Yantao Zhao, Pei Wang and Shengmin Sang (2017). Dietary genistein inhibits methylglyoxal-induced advanced glycation end products formation in high-fat diet-fed mice. The FASEB Journal 31(1).
Laboratory for Functional Foods and Human Health, North Carolina A&T State University, Kannapolis, NC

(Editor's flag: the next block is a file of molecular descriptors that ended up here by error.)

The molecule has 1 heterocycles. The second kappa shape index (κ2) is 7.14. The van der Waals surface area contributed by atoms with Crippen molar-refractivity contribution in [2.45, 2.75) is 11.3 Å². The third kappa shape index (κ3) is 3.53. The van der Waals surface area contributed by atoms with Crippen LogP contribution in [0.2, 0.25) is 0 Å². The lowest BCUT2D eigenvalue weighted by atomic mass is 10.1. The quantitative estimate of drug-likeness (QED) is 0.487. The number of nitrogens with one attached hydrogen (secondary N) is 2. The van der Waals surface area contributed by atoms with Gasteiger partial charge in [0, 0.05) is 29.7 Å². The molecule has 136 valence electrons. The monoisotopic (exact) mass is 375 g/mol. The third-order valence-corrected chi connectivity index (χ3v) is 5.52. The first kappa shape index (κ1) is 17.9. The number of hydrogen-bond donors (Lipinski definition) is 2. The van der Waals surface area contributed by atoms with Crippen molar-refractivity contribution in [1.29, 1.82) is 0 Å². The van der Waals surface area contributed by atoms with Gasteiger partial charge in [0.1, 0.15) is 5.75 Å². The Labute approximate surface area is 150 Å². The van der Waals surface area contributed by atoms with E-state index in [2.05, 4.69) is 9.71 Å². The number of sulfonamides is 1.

The formation and accumulation of advanced glycation end products (AGEs) was considered as a major pathogenic link between hyperglycemia and diabetes-related complications. Methylglyoxal (MGO), as an important precursor of AGEs, circulates at high concentration in diabetic patients’s blood and is linked to the development of diabetes chronic complications. In the present study, we investigated whether long-term treatment of MGO plus high-fat diet can cause accumulation of protein glycation in mice and whether dietary genistein can prevent the formation of AGEs and ameliorate high-fat plus MGO induced metabolic syndrome. Our results indicate that chronic high-fat plus MGO administration (0.12–0.2% in drinking water for 18 weeks) significantly elevates the levels of MGO and AGEs in mouse plasma, liver and kidney, and cause fatty liver. Dietary genistein treatment (0.067% and 0.2% in high-fat diet) significantly ameliorates high-fat plus MGO-induced fatty liver and metabolic syndrome, such as lowering body weight gain, plasma levels of glucose, cholesterol, aspartate transaminase (AST), alanine transaminase (ALT), and liver triglyceride levels. Moreover, genistein administration also significantly decreases the levels of MGO and AGEs. Further mechanistic studies demonstrate that genistein could trap MGO in mice to form mono-MGO-genistein adduct. In addition, genistein could regulate expressions of glyoxalase I and II, and both catalytic and modifier subunits of glutamate-cystein ligase to promote the detoxification of MGO. Furthermore, genistein down-regulates the expression of the receptor of AGEs (RAGE) to inhibit the AGEs-RAGE pathway.